Welcome to the first blog update of the 2014-15 winter season from Project SNOWstorm. Whether you’ve been following our progress from the very start, or just joined the excitement, we’re glad you’re here.
Project SNOWstorm is a collaborative effort, involving dozens of researchers, banders, wildlife veterinarians and pathologists who are studying the movements of snowy owls. The project started last winter with the largest irruption of snowy owls in the East in perhaps a century, and was made possible by an outpouring of support from organizations, agencies and hundreds of private donors.
Among other accomplishments, we tagged 22 snowy owls from Minnesota to Massachusetts with latest-generation GPS/GSM transmitters to study their movements on the wintering grounds in unprecedented detail.
We expected a fairly quiet winter coming up, but there are indications that another snowstorm may be in the air. Probably not of the magnitude we saw last winter, but there have been a remarkable number of snowy owl reports in the Midwest and East already this month.
As of mid-November, snowy owls had been reported by the dozens in the Northeast and Great Lakes, including birds as far south as Illinois and Maryland. One snowy owl that made it all the way to Oklahoma, unfortunately, was killed Sunday by a vehicle.
Last year’s mega-irruption was caused, in part, by a record nesting season in northern Quebec. This year, researchers from Laval University in Quebec, who have been studying snowy owls in the Arctic for years, encountered record numbers breeding on Bylot Island in Nunavut. Generally, when there are large numbers breeding there, a good winter irruption follows in the East, but we’ll have to see how the flight shapes up.
(Our SNOWstorm colleague Jean-François Therrien, who is part of the Laval team, has promised a firsthand report on the breeding season work on Bylot. Watch for J.F.’s update here soon.)
There are some interesting differences from the last invasion. The first indication of last winter’s irruption was the appearance of hundreds of snowy owls in Newfoundland, weeks before they showed up in numbers farther south. This winter, there’s been nary an owl seen in Newfoundland. And the irruption zone extends farther west, into North Dakota. (There are good numbers already in the Canadian prairies, where snowy owls are annual winter residents.)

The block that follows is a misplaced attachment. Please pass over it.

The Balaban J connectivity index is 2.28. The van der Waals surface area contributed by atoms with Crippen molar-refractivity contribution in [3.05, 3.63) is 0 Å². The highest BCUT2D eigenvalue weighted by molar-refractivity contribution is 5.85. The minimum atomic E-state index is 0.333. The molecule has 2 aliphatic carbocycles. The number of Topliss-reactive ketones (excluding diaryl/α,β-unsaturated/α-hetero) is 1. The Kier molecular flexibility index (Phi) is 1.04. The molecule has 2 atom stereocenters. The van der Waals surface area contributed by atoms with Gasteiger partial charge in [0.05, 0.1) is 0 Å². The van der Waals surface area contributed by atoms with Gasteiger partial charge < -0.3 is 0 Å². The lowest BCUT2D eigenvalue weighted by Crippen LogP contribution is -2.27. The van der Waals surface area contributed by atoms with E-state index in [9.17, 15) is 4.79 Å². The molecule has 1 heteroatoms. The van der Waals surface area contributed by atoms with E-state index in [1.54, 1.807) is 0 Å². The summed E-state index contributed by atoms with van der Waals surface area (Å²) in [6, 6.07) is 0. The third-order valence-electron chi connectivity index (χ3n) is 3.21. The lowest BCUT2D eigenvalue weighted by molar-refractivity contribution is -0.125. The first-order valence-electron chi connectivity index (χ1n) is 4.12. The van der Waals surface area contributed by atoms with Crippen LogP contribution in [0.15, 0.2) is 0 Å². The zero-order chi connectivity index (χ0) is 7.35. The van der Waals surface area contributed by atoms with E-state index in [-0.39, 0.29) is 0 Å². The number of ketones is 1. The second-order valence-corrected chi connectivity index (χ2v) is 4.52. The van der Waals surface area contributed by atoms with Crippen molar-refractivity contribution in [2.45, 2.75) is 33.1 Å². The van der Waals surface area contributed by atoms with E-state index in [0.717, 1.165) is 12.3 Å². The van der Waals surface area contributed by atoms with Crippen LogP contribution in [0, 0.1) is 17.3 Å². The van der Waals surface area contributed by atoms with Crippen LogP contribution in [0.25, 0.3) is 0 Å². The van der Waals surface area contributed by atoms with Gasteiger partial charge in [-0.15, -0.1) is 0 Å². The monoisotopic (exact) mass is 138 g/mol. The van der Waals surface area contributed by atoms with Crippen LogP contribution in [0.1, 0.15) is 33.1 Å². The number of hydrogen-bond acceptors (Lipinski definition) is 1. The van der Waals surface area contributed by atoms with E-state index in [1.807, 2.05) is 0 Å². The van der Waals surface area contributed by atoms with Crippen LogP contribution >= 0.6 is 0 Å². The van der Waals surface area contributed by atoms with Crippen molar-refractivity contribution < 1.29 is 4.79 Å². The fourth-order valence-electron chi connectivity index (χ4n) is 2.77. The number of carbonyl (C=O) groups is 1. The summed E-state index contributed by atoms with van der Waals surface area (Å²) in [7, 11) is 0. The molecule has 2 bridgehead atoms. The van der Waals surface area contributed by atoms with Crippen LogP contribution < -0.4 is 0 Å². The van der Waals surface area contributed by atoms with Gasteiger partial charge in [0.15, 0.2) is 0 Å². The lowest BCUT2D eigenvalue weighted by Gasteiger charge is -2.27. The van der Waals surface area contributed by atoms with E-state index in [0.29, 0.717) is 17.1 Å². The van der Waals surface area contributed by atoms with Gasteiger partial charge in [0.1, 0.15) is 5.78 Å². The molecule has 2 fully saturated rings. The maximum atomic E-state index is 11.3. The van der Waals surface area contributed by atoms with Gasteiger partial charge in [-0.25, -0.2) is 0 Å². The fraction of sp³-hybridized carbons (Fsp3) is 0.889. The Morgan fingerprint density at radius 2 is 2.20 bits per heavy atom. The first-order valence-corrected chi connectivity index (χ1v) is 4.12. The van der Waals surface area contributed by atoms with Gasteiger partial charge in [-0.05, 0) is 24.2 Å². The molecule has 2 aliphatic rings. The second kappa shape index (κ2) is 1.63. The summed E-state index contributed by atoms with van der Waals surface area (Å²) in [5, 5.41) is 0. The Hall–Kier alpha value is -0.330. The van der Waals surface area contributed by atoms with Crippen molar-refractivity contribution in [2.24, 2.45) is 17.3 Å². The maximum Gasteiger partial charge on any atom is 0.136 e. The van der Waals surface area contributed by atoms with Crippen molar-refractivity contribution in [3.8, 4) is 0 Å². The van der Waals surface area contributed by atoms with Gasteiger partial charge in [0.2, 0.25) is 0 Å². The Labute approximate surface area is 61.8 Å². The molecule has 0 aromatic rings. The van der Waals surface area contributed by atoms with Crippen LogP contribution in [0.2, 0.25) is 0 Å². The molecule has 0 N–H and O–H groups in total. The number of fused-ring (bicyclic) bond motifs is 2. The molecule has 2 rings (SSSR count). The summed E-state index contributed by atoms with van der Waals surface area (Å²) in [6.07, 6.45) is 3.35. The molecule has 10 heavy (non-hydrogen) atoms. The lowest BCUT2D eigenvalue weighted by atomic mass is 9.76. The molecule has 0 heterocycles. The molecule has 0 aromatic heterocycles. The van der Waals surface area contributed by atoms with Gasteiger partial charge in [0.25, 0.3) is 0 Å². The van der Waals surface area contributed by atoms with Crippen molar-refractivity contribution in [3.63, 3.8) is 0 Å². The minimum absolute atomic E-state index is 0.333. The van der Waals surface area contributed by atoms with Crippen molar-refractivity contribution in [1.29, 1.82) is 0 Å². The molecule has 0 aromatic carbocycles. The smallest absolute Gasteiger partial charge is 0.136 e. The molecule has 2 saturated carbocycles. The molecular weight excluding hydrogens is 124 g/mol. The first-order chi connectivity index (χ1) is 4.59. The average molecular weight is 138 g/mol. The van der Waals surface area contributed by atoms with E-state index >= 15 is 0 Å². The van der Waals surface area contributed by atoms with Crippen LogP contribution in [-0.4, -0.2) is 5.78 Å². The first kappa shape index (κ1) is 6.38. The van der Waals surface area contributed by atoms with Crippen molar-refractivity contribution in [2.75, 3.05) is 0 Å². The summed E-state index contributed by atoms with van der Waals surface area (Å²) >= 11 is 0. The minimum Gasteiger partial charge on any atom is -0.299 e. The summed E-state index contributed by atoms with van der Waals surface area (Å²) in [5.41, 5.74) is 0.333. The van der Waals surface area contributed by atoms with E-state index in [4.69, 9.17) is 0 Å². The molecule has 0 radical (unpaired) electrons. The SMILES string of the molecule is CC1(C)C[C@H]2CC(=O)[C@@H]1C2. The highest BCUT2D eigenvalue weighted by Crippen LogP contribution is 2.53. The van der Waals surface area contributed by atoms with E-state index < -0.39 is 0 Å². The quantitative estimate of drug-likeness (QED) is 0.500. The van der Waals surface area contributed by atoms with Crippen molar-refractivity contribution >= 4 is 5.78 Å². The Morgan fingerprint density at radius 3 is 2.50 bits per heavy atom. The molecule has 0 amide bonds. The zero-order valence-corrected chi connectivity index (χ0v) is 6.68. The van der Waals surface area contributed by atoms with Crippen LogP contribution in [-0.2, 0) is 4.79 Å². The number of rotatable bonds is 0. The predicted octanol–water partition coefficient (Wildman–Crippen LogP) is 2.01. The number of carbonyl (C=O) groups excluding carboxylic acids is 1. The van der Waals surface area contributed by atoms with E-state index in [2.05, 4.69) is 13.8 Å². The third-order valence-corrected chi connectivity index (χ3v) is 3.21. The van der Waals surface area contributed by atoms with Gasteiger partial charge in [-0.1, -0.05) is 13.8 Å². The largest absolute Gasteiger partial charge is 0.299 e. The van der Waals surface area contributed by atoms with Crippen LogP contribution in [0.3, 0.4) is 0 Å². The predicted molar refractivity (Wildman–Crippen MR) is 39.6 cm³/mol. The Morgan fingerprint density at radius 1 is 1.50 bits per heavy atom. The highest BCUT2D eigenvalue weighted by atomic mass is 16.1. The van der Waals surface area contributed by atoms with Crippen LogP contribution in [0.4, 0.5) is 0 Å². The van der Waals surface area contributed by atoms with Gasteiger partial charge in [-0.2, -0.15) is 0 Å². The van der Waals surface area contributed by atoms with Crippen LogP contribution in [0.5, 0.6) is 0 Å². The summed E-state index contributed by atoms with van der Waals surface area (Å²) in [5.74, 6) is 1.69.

We’re ready for more owls. Our plans — based on an assumption we’d have a non-irruption year, with mostly adult snowies making it south — were to deploy an additional 7-10 transmitters. With indications there may be a bigger flight, we’ll be looking to increase that number, and we’ll be launching some fundraising efforts in the weeks ahead, much as we did last year. More details to come on that, too.
But what about last winter’s owls? We knew of several, of course, that didn’t survive the winter — one killed by a jet strike, two that drowned, and Oswegatchie at the mine, dead of unknown causes. But most moved north in March and April, moving beyond the cellular phone network that enables their transmitters to communicate with us, and have been out of touch ever since.
How they’ve fared since, we can’t say. We obviously hope some of them come south again soon — their solar-powered transmitters have been continually logging 3-D GPS locations every 30 minutes. But if they skip a flight south, as adult snowies are known to do, the units will keep on working — in fact, the transmitters have enough storage capacity for more than 12 years‘ worth of data. If and when they come back in range, we’ll get all that stored data.
If that happens, though, it’s gravy — the main focus of Project SNOWstorm is to track their movements while they’re down here on the wintering grounds, and the enormous amount of data we got last winter from those tagged owls has been a gold mine that we’re still analyzing.
But I’d be lying if I said I wasn’t hoping to see the first of our 2013-14 birds pop up again on the cell network, sending us a text message with thousands of precise locations, showing us exactly where in the Arctic they’ve been this summer.
Will it happen? I’m confident, but I also realize it may not be this winter. Satellite tracking by SNOWstorm cofounder Norman Smith in Boston, by J.F. and his colleagues, and others has shown that some snowy owls remain north in the winter — in fact, some go even farther north and winter on the Arctic pack ice.
In the meantime, we’ve been busy, especially the team of wildlife pathologists and veterinarians who have been conducting necropsies and tissue samples on the many snowy owls that were collected last winter, the victims of collisions, electrocutions and other accidents. The results have been fascinating, and shed useful (and disturbing) light on the kind of chemical environment these Arctic migrants encounter down here. More about that another time.
We’ve also been sorting through the thousands of photos that people all across the irruption zone uploaded last winter to www.projectsnowstorm.org. Those photos are helping us paint a remarkably detailed picture of the age and sex distribution of last year’s irruption — and we’re going to ask for the public’s help in that respect again this winter.
Will there be more adults, or will it again be an overwhelmingly juvenile flight? Will males or females make it farther south? Will this be strictly an eastern and Midwestern event, or will the Plains and Northwest see their first irruption in several years? Every report to eBird (ebird.org) and every photo uploaded to our site helps answer those questions.
So get ready for what promises to be another exciting winter, and thanks for your continued support of Project SNOWstorm. We’ll be blogging regularly, and our website will be getting a needed update in the weeks ahead, too.